Our hotel is the legendary Royal Bombay Yacht Club. There is a good reason why it has not dropped the “Royal”. It is gloriously set in aspic, seemingly almost identical to what it must have been under the British – to me, a child of the Raj, a source both of unease and amusement. Long, dark, tiled corridors hung with photos of long dead (mainly British) members (and their yachts), a Gentleman’s Changing Room, Ladies Changing Room, a ballroom, an “anchorage”. The rooms themselves – suites – are enormous, entrance lobby, pantry, bathroom. The huge bedrooms sport what have to be called “Imperial” (ie vastly bigger than “King”) sized beds with a solid wood base and skimpy mattress – surprisingly comfortable. and encompass dining area, sitting area and desk/ study area, opening onto a vast balcony overlooking the sea and the Gate of India.
R has her workshop in the afternoon and we all gather in the evening for dinner at the hotel. Very inexpensive, perfectly good if unadventurous food (was that how the old sahibs liked it? I could see my father very much at home…) though it takes on this occasion (it is a Sunday) an hour to arrive!
A delightfully eccentric place to spend the last part of our tour.
Unscheduled day for us. as “Spasms” and Shylock are playing.
Shopping in the morning followed by nostalgia as we eat in one of R’s favourite student cafes and later visit St Xavier’s her alma mater where it is half term and there is a vast film shoot setting up in most of the quads. To my surprise we are able to make an unannounced courtesy call on The Principal who receives us with great charm. J assiduously leaflets everyone with fliers for the show.
While Rohan and I (clearly considered useless males) inspect the Gate of India R and J go on a hunt for gifts for the Teamworks Team and come back with silver (plated) pens with “Going Solo 2014”inscribed on one side and “SPASMSWAKESHYLOCK” on the other.
We eat at Leopold’s the popular café made (in)famous during the terrorist siege of the Taj. They have left the bullet holes in the walls.
Later we present our gifts to the team which are well received.
My now growing confidence in the ability of the team to overcome the enormous logistical challenge involved in getting together set and props in every city is dented as we arrive at the theatre for the technical rehearsal in the afternoon to find them still building the screens on the forecourt. The result is a certain amount of tension as we try to light a non-existent set but tempers are kept. It is a lovely, intimate theatre, everyone pulls together and the decent sized audience is the best we have had, picking up on the humour as no others have done on the tour, and spellbound by the dark sections at the end. Very rewarding.
After the show we are generously hosted to a dinner by the British Council in the theatre complex restaurant.
Bharavi has introduced me to an actress he is working with called Jyoti Digra whose work sounds unusual and interesting. As we are not going to be able to see it she has offered to do an extract at our hotel.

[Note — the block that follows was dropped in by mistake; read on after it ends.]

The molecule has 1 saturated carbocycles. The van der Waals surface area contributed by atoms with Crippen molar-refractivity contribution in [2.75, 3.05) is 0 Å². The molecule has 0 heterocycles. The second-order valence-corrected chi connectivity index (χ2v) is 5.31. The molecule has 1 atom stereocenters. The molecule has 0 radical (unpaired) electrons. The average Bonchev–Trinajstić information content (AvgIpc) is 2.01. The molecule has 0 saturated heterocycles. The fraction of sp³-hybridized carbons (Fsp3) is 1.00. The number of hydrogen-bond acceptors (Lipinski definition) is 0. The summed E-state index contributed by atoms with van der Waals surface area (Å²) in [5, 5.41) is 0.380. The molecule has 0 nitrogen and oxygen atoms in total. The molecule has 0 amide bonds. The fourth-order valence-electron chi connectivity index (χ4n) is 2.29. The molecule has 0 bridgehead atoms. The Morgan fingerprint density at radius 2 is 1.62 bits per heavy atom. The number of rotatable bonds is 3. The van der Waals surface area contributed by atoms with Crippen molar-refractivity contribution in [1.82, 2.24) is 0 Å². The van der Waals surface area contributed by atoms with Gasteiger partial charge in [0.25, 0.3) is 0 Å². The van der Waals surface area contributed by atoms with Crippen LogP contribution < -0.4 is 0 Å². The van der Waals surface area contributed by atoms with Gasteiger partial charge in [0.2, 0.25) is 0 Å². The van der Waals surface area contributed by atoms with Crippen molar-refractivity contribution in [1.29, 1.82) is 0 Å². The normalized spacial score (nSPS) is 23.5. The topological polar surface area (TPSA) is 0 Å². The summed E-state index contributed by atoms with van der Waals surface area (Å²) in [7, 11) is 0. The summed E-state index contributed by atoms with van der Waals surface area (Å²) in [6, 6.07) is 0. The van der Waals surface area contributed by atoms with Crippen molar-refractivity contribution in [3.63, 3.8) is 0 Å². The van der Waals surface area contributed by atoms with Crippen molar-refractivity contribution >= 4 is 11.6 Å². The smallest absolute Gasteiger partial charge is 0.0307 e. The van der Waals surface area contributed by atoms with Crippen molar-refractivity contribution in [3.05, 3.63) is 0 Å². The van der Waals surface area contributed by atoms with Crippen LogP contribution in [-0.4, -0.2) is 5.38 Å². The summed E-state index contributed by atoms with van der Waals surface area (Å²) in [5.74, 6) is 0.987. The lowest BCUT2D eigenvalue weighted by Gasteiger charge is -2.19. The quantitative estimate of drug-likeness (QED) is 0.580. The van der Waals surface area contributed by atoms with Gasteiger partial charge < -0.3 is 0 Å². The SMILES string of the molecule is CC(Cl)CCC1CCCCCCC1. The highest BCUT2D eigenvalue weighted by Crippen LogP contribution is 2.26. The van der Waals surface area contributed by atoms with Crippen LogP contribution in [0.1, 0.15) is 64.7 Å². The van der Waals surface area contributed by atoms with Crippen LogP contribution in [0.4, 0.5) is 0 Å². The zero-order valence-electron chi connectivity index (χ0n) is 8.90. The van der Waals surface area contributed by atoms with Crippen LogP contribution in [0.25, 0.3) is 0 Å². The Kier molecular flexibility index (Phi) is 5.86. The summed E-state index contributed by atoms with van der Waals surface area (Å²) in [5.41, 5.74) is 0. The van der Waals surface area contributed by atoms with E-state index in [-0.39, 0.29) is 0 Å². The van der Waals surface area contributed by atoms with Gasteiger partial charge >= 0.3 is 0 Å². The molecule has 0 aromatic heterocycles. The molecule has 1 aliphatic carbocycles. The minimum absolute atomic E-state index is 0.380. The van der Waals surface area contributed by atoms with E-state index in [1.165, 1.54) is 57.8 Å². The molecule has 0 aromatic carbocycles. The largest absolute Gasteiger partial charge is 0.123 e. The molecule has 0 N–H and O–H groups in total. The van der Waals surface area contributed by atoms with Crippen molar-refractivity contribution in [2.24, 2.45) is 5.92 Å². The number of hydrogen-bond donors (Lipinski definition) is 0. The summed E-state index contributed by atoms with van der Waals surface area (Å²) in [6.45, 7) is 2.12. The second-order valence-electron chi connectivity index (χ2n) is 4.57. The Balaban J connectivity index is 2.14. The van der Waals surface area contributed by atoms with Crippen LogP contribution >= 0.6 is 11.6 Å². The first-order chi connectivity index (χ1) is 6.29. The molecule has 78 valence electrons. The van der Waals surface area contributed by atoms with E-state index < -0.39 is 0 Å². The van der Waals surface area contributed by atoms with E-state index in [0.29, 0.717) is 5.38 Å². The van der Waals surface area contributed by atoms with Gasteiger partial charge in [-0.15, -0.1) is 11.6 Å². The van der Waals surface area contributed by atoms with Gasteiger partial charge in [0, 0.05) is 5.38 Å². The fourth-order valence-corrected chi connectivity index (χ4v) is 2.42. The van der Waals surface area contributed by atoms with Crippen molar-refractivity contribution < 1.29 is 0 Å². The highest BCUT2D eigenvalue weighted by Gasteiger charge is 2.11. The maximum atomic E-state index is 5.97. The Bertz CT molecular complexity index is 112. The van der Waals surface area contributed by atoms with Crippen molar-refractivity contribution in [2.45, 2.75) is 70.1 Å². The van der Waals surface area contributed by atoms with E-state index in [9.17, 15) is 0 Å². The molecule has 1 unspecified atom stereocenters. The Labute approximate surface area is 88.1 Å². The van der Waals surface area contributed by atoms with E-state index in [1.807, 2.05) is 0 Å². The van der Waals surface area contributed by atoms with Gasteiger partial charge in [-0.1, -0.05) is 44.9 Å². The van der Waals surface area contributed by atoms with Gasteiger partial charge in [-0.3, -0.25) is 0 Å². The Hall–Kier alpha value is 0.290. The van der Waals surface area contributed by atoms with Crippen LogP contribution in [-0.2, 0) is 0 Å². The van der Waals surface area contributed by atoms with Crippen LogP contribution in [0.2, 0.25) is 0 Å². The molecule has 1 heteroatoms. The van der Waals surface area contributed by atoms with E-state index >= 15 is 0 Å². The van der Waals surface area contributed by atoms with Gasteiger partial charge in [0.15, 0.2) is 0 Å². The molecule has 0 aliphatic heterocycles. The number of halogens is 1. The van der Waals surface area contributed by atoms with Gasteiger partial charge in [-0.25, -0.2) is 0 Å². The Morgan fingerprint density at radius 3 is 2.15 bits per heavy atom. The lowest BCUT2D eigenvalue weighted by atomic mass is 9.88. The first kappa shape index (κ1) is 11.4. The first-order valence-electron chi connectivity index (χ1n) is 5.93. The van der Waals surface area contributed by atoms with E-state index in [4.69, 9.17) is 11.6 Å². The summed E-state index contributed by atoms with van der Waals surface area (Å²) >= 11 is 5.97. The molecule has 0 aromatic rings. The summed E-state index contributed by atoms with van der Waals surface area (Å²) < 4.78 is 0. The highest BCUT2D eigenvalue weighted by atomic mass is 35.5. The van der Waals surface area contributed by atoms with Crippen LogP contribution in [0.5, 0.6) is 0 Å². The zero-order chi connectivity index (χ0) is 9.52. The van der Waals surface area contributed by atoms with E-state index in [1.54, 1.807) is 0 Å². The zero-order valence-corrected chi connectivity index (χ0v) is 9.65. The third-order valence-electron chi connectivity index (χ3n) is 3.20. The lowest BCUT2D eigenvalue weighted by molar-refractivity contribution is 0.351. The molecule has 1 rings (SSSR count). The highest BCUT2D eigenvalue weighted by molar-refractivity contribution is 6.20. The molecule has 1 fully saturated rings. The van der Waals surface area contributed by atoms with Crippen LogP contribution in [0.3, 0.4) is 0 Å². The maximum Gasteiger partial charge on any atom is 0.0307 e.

She arrives at 11.00. J has had a bad night and is sleeping in so we invite Jyoti to R’s room and she performs in front of R, me and Rohan.
It is one of the most extraordinary experiences of my life. I had been wary – though intrigued – by what she had said about her show and, specifically, her passion for Grotowski, but in the event all three of us are utterly mesmerized and delighted by her skill and wit. I believe she could have an enormous following and promise to write to Sanjoy to ask him to look at her work.
Our performance that night is in a big old-fashioned theatre in North Mumbai, an hour’s drive from the hotel. Bookings are thin (it is the night before of Diwali) but in the event a decent house assembles. But a lot of late arrivals, people moving to better seats and low level disturbance, not good for our play, and it comes to a head in the last highly charged scene in which J invariably goes into emotional orbit when mobile phones go three times, the recipient taking the call and talking as he leaves the theatre. J – not surprisingly – is punctured. She plays out the scene but the energy is gone and it is a disappointing way to end the tour. The audience, however, including theatrical royalty (Dolly Took) is very sympathetic to her and give her a great response.
Afterwards one of R’s oldest friends invites us to her apartment and we have dinner with her family as Diwali fireworks blast the sky from balconies and rooftops across the road.
Teamworks (except Bharavi) decamped during the night back to Delhi, tour over. We have elected to stay the extra day.
Tourist time. We take a boat round the harbour, wander along the beach by the breathtaking Marine Drive eat exquisitely in an upmarket café thronged with people celebrating Diwali, visit the Malabar Hills and the Hanging Gardens. Then J and I say goodbye to R and Rohan who are staying on with friends for another week and get back to the hotel for an early supper prior to our 2.30 am call for our flight back to London the following morning – a flight that in the event is delayed by 7 hours making an exhausting and baleful ending to an otherwise memorable and rewarding tour.